The question I’ve been asked is: could Dachshunds be next on the list for court cases to ban breeding? There is no doubt that Dachshunds and other short-legged breeds could be in the spotlight for future welfare actions. The chondrodystrophic breeds have, by definition, exaggerated conformation. With that, comes some inherent health risks. Intervertebral Disc Disease (IVDD) is reported to be 10-12 times more common in Dachshunds than in “the average dog”. The usually quoted statistic is that 1 in 4 or 1 in 5 Dachshunds will suffer some degree of back disease during their life.

On that basis, it’s hard to argue that the breed doesn’t have a serious health issue that both breeders and buyers should be aware of. The devil is (as always) in the detail and it’s important to understand what’s behind the 1 in 4 statistic, especially when critics of the breed often focus on the Breed Standard as being a contributor to high IVDD prevalence.

Rowena Packer’s 2013 paper (How long and low can you get?) found that relatively longer dogs were at increased risk of IVDD. However, we did not find that same association in our owner-reported survey of 2000 dogs in 2015. Other studies have also been contradictory in their findings about conformational proportions and any association with IVDD. This should not surprise us as we also know that there are significantly different risks of IVDD between the 6 (UK) varieties of Dachshund. Our 2015 paper reported the Standard and Mini Smooth varieties having about 5 times the risk of the Standard Wire variety, for example. So, treating Dachshunds as one homogeneous breed with identical IVDD risks is clearly nonsense. Let’s also not forget that they are all bred and judged to the same Breed Standard.

All 4 of our Dachshund health surveys (2012-2021) showed one significant factor associated with increased IVDD risk. That is early neutering (under the age of 12 months in particular). A quick calculation shows that IVDD prevalence would have been reduced by a third for our 2015 and 2018 survey samples, had the neutered dogs been left entire.

Do it because you want to!

I’ve written before about the driving forces behind improving dog health (in any breed). There is a simple choice: do it because you want to (for the sake of the dogs) or do it because you’re told to (e.g. by legislation).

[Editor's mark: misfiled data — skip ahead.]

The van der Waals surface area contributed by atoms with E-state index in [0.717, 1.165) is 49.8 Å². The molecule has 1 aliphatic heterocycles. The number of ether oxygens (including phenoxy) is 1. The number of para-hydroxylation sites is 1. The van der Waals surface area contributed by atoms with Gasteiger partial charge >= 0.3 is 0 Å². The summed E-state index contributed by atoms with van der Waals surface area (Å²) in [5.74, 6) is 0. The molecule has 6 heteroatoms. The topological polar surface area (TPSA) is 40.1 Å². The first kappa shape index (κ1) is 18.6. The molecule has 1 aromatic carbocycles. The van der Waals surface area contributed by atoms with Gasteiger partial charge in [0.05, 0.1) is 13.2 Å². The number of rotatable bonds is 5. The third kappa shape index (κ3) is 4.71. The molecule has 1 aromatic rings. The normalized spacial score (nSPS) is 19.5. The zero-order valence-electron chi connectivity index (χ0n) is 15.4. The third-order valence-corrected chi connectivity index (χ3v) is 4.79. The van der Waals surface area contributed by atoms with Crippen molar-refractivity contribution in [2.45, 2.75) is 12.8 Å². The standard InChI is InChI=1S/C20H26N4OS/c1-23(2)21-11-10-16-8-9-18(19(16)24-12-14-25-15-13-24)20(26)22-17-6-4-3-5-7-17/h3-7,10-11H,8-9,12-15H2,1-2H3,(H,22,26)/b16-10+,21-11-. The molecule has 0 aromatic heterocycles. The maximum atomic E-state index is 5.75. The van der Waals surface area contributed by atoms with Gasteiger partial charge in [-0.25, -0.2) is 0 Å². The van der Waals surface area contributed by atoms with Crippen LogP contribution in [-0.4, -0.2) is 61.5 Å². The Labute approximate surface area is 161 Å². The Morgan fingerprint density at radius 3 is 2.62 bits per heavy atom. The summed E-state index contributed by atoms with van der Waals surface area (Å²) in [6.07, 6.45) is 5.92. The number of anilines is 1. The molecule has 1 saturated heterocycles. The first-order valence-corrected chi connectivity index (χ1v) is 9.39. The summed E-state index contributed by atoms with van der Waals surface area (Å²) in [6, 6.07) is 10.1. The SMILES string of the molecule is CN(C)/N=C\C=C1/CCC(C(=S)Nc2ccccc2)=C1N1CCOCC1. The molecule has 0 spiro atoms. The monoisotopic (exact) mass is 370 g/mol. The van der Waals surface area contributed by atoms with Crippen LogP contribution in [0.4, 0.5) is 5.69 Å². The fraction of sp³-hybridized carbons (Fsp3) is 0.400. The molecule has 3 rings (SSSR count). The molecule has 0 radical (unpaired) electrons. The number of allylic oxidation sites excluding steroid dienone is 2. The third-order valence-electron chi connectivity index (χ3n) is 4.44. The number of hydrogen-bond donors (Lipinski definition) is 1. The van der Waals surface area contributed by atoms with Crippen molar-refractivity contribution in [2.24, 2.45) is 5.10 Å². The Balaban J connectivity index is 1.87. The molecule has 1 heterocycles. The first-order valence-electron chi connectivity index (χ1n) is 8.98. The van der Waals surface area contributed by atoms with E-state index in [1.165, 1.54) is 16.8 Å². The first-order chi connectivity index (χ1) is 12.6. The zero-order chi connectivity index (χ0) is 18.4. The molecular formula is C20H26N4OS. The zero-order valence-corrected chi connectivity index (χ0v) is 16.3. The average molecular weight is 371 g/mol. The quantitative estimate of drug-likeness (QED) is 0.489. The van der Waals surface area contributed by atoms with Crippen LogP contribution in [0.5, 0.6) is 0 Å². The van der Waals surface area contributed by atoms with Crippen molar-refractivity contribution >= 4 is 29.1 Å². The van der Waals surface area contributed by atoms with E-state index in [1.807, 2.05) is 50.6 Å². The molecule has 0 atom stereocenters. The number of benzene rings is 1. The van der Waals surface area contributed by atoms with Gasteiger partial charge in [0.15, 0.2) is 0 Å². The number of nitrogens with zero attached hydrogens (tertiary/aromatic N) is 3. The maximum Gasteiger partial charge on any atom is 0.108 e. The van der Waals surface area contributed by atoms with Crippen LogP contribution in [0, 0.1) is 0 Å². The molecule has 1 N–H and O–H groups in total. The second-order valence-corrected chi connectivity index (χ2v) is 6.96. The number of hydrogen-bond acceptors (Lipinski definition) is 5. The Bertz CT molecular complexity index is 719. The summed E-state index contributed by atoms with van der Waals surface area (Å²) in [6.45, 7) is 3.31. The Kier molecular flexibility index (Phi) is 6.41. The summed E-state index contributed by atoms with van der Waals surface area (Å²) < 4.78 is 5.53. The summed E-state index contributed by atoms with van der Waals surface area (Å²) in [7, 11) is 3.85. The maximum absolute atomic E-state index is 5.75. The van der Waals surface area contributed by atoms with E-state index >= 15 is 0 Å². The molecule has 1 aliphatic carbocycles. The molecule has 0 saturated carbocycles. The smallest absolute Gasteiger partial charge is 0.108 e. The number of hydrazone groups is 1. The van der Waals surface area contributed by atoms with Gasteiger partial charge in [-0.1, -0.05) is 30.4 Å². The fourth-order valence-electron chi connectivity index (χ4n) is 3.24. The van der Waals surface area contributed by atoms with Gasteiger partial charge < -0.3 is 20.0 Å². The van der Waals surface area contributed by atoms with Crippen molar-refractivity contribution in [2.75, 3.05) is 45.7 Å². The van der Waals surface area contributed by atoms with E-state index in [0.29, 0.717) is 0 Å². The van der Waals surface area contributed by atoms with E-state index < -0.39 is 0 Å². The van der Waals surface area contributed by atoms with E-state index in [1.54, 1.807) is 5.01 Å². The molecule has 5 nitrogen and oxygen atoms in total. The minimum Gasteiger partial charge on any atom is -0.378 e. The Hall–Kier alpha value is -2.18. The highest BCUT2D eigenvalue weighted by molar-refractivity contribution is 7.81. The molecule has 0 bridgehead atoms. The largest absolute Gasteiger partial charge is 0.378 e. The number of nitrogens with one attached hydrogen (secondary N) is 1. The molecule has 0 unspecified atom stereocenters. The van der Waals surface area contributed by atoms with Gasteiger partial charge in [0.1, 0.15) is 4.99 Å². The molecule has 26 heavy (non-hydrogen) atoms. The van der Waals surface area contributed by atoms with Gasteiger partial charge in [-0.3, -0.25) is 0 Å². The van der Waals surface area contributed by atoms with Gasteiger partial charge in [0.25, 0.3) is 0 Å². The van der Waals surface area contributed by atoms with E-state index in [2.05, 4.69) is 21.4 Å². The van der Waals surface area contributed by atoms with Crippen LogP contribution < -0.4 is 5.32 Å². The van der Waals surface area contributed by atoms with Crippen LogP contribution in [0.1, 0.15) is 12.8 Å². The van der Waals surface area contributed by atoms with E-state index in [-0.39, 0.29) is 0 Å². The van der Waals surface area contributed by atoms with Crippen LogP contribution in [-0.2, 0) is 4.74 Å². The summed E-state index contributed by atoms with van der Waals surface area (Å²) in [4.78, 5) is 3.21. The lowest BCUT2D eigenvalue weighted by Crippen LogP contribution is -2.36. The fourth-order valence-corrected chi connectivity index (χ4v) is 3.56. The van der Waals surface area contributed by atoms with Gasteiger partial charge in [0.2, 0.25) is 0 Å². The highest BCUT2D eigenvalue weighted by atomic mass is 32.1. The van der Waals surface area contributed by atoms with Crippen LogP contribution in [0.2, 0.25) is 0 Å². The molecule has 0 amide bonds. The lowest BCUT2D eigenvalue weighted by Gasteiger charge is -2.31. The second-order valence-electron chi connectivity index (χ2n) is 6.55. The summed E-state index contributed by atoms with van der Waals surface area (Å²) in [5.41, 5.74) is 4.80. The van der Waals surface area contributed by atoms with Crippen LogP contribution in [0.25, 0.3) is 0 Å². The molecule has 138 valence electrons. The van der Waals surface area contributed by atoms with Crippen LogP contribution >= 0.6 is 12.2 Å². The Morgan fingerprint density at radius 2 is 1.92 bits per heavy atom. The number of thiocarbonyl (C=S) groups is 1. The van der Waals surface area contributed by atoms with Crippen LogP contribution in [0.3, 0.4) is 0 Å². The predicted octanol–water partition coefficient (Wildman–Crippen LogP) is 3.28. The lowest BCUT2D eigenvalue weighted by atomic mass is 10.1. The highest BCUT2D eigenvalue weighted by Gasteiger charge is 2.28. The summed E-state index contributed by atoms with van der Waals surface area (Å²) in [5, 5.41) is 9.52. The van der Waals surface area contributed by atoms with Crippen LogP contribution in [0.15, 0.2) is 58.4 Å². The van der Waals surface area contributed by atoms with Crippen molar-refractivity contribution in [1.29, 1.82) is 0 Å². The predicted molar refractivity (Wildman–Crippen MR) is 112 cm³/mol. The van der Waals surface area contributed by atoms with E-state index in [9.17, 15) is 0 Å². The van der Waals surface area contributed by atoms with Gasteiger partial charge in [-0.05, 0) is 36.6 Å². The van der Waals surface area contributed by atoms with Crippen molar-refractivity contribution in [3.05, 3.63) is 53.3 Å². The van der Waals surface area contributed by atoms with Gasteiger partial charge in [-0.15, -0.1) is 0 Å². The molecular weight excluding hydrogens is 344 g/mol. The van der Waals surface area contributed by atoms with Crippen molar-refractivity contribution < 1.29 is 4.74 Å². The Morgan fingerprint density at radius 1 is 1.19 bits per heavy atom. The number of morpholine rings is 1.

There is no doubt that Dachshunds could be in line for action similar to that in Norway. The behaviour and actions of individual breeders and owners are critically important if we want to safeguard our breed for the future and ensure the dogs are as healthy and long-lived as possible. We’re already seeing signs that IVDD prevalence is being reduced in the breed. This is likely a result of the evidence-based approach we’ve taken to advise buyers, owners and breeders of how to reduce IVDD risk. These include lifestyle factors such as exercise and avoiding early neutering, the implementation of a proven screening programme, and breeders selecting from dogs with a family history of good backs or using older healthy stud dogs. We have some evidence that our efforts are making a difference but we cannot be complacent.

Judges at dog shows also have a role to play by not rewarding dogs with extreme conformation (too long in the body and/or too short in the leg) and that’s part of the reason why we amended our Breed Standard last year. Exaggerated prize-winning dogs that clearly don’t fit the Breed Standard make us an easy target for our critics.

I’ll remind you of a quote from a presentation I made at the 4th International Dog Health Workshop: The challenge today is not ‘are you improving?’, rather it is ‘how fast are you improving and can you prove it?’.

And, finally: “If it’s a priority, you’ll find a way. If it isn’t, you’ll find an excuse.” (Jim Rohn, author).